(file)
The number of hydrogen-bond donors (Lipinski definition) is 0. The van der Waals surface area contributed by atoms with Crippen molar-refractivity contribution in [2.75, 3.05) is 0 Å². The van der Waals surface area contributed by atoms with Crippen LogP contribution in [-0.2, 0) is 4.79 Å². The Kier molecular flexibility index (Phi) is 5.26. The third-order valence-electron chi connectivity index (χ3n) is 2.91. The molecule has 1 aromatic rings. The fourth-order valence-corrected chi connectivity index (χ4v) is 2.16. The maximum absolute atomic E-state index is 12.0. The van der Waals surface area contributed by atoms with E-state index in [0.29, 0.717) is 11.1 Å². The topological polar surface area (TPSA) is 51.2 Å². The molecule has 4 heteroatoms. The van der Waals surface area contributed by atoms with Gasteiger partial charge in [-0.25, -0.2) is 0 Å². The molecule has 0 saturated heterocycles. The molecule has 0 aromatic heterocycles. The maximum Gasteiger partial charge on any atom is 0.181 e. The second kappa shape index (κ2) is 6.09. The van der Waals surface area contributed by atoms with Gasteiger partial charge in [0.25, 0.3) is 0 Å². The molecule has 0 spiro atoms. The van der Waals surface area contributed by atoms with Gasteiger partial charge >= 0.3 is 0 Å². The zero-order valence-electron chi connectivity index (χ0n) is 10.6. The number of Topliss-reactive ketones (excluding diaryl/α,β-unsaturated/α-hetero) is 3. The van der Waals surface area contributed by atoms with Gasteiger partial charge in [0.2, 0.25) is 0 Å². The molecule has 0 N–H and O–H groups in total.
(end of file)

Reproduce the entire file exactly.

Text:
The number of hydrogen-bond donors (Lipinski definition) is 0. The van der Waals surface area contributed by atoms with Crippen molar-refractivity contribution in [2.75, 3.05) is 0 Å². The van der Waals surface area contributed by atoms with Crippen LogP contribution in [-0.2, 0) is 4.79 Å². The Kier molecular flexibility index (Phi) is 5.26. The third-order valence-electron chi connectivity index (χ3n) is 2.91. The molecule has 1 aromatic rings. The fourth-order valence-corrected chi connectivity index (χ4v) is 2.16. The maximum absolute atomic E-state index is 12.0. The van der Waals surface area contributed by atoms with E-state index in [0.29, 0.717) is 11.1 Å². The topological polar surface area (TPSA) is 51.2 Å². The molecule has 4 heteroatoms. The van der Waals surface area contributed by atoms with Gasteiger partial charge in [-0.25, -0.2) is 0 Å². The molecule has 0 saturated heterocycles. The molecule has 0 aromatic heterocycles. The maximum Gasteiger partial charge on any atom is 0.181 e. The second kappa shape index (κ2) is 6.09. The van der Waals surface area contributed by atoms with Gasteiger partial charge in [0.25, 0.3) is 0 Å². The molecule has 0 spiro atoms. The van der Waals surface area contributed by atoms with Gasteiger partial charge >= 0.3 is 0 Å². The zero-order valence-electron chi connectivity index (χ0n) is 10.6. The number of Topliss-reactive ketones (excluding diaryl/α,β-unsaturated/α-hetero) is 3. The van der Waals surface area contributed by atoms with Gasteiger partial charge in [0.2, 0.25) is 0 Å². The molecule has 0 N–H and O–H groups in total.